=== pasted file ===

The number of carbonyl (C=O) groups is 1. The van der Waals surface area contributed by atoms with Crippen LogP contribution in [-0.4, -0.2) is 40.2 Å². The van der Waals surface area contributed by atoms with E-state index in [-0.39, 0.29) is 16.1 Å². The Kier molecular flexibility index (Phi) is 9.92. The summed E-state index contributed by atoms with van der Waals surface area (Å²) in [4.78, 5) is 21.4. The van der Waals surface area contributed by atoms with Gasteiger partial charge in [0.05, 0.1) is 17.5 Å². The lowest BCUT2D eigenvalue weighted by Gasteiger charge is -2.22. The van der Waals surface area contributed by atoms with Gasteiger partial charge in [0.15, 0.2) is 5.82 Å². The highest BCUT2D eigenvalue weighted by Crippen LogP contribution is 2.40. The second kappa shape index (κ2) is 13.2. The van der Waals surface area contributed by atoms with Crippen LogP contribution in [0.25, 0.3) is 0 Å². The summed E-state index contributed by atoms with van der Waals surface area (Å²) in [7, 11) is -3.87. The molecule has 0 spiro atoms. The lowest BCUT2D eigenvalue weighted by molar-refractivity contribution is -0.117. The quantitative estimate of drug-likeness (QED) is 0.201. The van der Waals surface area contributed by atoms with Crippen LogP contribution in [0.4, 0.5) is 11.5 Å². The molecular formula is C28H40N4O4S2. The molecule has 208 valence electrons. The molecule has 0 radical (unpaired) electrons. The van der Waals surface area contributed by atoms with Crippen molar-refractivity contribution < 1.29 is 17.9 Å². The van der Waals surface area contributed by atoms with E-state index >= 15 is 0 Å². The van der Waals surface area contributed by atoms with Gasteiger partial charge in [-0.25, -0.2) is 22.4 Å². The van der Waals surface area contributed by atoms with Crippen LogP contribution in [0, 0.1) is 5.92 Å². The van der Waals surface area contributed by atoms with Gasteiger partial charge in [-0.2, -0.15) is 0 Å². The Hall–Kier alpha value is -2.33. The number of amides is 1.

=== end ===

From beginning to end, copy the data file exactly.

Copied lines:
The number of carbonyl (C=O) groups is 1. The van der Waals surface area contributed by atoms with Crippen LogP contribution in [-0.4, -0.2) is 40.2 Å². The van der Waals surface area contributed by atoms with E-state index in [-0.39, 0.29) is 16.1 Å². The Kier molecular flexibility index (Phi) is 9.92. The summed E-state index contributed by atoms with van der Waals surface area (Å²) in [4.78, 5) is 21.4. The van der Waals surface area contributed by atoms with Gasteiger partial charge in [0.05, 0.1) is 17.5 Å². The lowest BCUT2D eigenvalue weighted by Gasteiger charge is -2.22. The van der Waals surface area contributed by atoms with Gasteiger partial charge in [0.15, 0.2) is 5.82 Å². The highest BCUT2D eigenvalue weighted by Crippen LogP contribution is 2.40. The second kappa shape index (κ2) is 13.2. The van der Waals surface area contributed by atoms with Crippen LogP contribution in [0.25, 0.3) is 0 Å². The summed E-state index contributed by atoms with van der Waals surface area (Å²) in [7, 11) is -3.87. The molecule has 0 spiro atoms. The lowest BCUT2D eigenvalue weighted by molar-refractivity contribution is -0.117. The quantitative estimate of drug-likeness (QED) is 0.201. The van der Waals surface area contributed by atoms with Crippen LogP contribution in [0.4, 0.5) is 11.5 Å². The molecular formula is C28H40N4O4S2. The molecule has 208 valence electrons. The molecule has 0 radical (unpaired) electrons. The van der Waals surface area contributed by atoms with Crippen molar-refractivity contribution < 1.29 is 17.9 Å². The van der Waals surface area contributed by atoms with E-state index >= 15 is 0 Å². The van der Waals surface area contributed by atoms with Gasteiger partial charge in [-0.25, -0.2) is 22.4 Å². The van der Waals surface area contributed by atoms with Crippen LogP contribution in [0, 0.1) is 5.92 Å². The van der Waals surface area contributed by atoms with Gasteiger partial charge in [-0.2, -0.15) is 0 Å². The Hall–Kier alpha value is -2.33. The number of amides is 1.